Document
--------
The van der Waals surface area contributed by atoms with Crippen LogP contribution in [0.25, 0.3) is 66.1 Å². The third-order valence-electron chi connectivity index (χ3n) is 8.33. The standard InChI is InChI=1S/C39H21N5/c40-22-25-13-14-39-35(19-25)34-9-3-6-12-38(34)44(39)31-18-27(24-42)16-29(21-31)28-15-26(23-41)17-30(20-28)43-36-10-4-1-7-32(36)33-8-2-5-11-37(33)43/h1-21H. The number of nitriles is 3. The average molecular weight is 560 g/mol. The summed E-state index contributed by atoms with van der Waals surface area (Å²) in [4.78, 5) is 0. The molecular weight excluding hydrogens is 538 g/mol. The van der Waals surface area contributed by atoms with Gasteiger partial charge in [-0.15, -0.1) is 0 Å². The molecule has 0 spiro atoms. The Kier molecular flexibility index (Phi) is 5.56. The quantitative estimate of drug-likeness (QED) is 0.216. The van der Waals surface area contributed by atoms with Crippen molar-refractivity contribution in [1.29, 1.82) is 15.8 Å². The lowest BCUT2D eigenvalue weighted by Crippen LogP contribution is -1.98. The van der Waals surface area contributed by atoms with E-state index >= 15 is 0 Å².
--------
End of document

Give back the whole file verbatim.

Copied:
The van der Waals surface area contributed by atoms with Crippen LogP contribution in [0.25, 0.3) is 66.1 Å². The third-order valence-electron chi connectivity index (χ3n) is 8.33. The standard InChI is InChI=1S/C39H21N5/c40-22-25-13-14-39-35(19-25)34-9-3-6-12-38(34)44(39)31-18-27(24-42)16-29(21-31)28-15-26(23-41)17-30(20-28)43-36-10-4-1-7-32(36)33-8-2-5-11-37(33)43/h1-21H. The number of nitriles is 3. The average molecular weight is 560 g/mol. The summed E-state index contributed by atoms with van der Waals surface area (Å²) in [4.78, 5) is 0. The molecular weight excluding hydrogens is 538 g/mol. The van der Waals surface area contributed by atoms with Gasteiger partial charge in [-0.15, -0.1) is 0 Å². The molecule has 0 spiro atoms. The Kier molecular flexibility index (Phi) is 5.56. The quantitative estimate of drug-likeness (QED) is 0.216. The van der Waals surface area contributed by atoms with Crippen molar-refractivity contribution in [1.29, 1.82) is 15.8 Å². The lowest BCUT2D eigenvalue weighted by Crippen LogP contribution is -1.98. The van der Waals surface area contributed by atoms with E-state index >= 15 is 0 Å².